The Daily Parker

Politics, Weather, Photography, and the Dog

Lunchtime reading

I had these lined up to read at lunchtime:

Meanwhile, for only the second time in four weeks, we can see sun outside the office windows:

Messing with the wrong guy

A telephone scam artist is going to prison after picking precisely the wrong victim:

Keniel Thomas, 29, from Jamaica, pleaded guilty in October to interstate communication with the intent to extort, federal authorities said.

He was sentenced to 71 months in prison last week by U.S. District Court Judge Beryl A. Howell in Washington, D.C., and will be deported after he has served his term, officials said.

Thomas made his first call to [William] Webster, 94, on June 9, 2014, identifying himself as David Morgan. He said that he was the head of the Mega Millions lottery and that Webster was the winner of $15.5 million and a 2014 Mercedes Benz, according to court documents.

Little did Thomas know that he was targeting the man who had served as director of the FBI and then the CIA under Presidents Jimmy Carter and Ronald Reagan.

Usually Webster just ignores these idiots, but apparently Thomas behaved particularly egregiously, even threatening Webster's wife. So basically Thomas will spend almost 6 years in prison because he's a stupid schmuck.

Still, it's nice to send one of those bastards to jail.

Olé, olé olé olé!

Oh, I love these stories. On today's Daily WTF, editor Remy Porter describes the world I grew up in, where dates were dates and 30 December 1899 ruled them all:

If you wanted to set a landmark, you could pick any date, but a nice round number seems reasonable. Let's say, for example, January 1st, 1900. From there, it's easy to just add and subtract numbers of days to produce new dates. Oh, but you do have to think about leap years. Leap years are more complicated- a year is a leap year if it's divisible by four, but not if it's divisible by 100, unless it's also divisible by 400. That's a lot of math to do if you're trying to fit a thousand rows in a spreadsheet on a computer with less horsepower than your average 2019 thermostat.

So you cheat. Checking if a number is divisible by four doesn't require a modulus operation—you can check that with a bitmask, which is super fast. Unfortunately, it means your code is wrong, because you think 1900 is a leap year. Now all your dates after February 28th are off-by-one. Then again, you're the one counting. Speaking of being the one counting, while arrays might start at zero, normal humans start counting at one, so January 1st should be 1, which makes December 31st, 1899 your "zero" date.

Our macro language is off-by-one for the first few months of 1900, but that discrepancy is acceptable, and no one at Microsoft, including Bill Gates who signed off on it, cares.

The Basic-derived macro language is successful enough inside of Excel that it grows up to be Visual Basic. It is "the" Microsoft language, and when they start extending it with features like COM for handling library linking and cross-process communication, it lays the model. Which means when they're figuring out how to do dates in COM… they use the Visual Basic date model. And COM was the whole banana, as far as Windows was concerned- everything on Windows touched COM or its successors in some fashion. It wasn't until .NET that the rule of December 30th, 1899 was finally broken, but it still crops up in Office products and SQL Server from time to time.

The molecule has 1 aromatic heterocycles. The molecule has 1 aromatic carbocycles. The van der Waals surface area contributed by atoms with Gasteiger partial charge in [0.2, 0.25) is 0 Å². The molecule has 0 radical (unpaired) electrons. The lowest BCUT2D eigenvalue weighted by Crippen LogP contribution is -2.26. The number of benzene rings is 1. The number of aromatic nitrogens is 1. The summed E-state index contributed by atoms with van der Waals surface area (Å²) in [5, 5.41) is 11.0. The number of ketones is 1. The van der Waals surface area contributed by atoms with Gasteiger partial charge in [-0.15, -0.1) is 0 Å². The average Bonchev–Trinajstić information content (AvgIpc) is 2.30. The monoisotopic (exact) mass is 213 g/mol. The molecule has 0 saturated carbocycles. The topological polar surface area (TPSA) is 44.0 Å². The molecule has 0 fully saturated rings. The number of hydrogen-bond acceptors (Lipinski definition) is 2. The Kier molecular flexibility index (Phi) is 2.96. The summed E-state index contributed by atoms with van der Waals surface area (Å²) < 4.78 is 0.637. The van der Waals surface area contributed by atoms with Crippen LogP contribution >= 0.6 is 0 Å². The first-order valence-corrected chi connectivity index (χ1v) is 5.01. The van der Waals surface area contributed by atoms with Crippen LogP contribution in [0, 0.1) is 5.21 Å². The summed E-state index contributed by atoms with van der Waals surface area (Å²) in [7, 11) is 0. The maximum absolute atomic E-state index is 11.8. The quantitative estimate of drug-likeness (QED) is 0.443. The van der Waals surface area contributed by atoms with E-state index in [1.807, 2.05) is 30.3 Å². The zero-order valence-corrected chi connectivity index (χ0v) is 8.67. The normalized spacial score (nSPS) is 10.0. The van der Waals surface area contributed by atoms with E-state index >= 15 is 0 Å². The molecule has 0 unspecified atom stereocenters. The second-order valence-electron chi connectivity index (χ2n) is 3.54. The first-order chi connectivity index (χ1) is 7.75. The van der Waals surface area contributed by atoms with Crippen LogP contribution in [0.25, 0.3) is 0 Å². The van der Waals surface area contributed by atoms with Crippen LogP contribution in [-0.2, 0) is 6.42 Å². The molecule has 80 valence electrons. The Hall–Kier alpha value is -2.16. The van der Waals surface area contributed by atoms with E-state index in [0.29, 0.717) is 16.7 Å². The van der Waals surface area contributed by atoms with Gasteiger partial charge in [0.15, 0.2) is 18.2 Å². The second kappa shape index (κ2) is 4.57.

The .NET epoch began 1 January 2000. Except for DateTimeOffset values, whose epoch began on the non-existent date 1 January 0. Or DateTime values (now deprecated) which start at the beginning of the Gregorian calendar in 1753. (Same with SQL Server datetime types.)

The bottom line: dates are hard.

My next side-trip from London

...will be to Bletchley Park:

The National Museum of Computing is a must-see if you are ever in the UK. It was a short 30ish minute train ride up from London. We spent the whole afternoon there.

There is a rebuild of the Colossus, the the world's first electronic computer. It had a single purpose: to help decipher the Lorenz-encrypted (Tunny) messages between Hitler and his generals during World War II. The Colossus Gallery housing the rebuild of Colossus tells that remarkable story.

We saw the Turing-Welchman Bombe machine, an electro-mechanical device used to break Enigma-enciphered messages about enemy military operations during the Second World War. They offer guided tours (recommended as the volunteers have encyclopedic knowledge) and we were able to encrypt a message with the German Enigma (there's a 90 second video I made, here) and decrypt it with the Bombe, which is effectively 12 Engimas working in parallel, backwards.

I wanted to understand the computing power these systems had then, and now. Check out the website where you can learn about the OctaPi - a Raspberry Pi array of eight Pis working together to brute-force Engima. You can make your own here!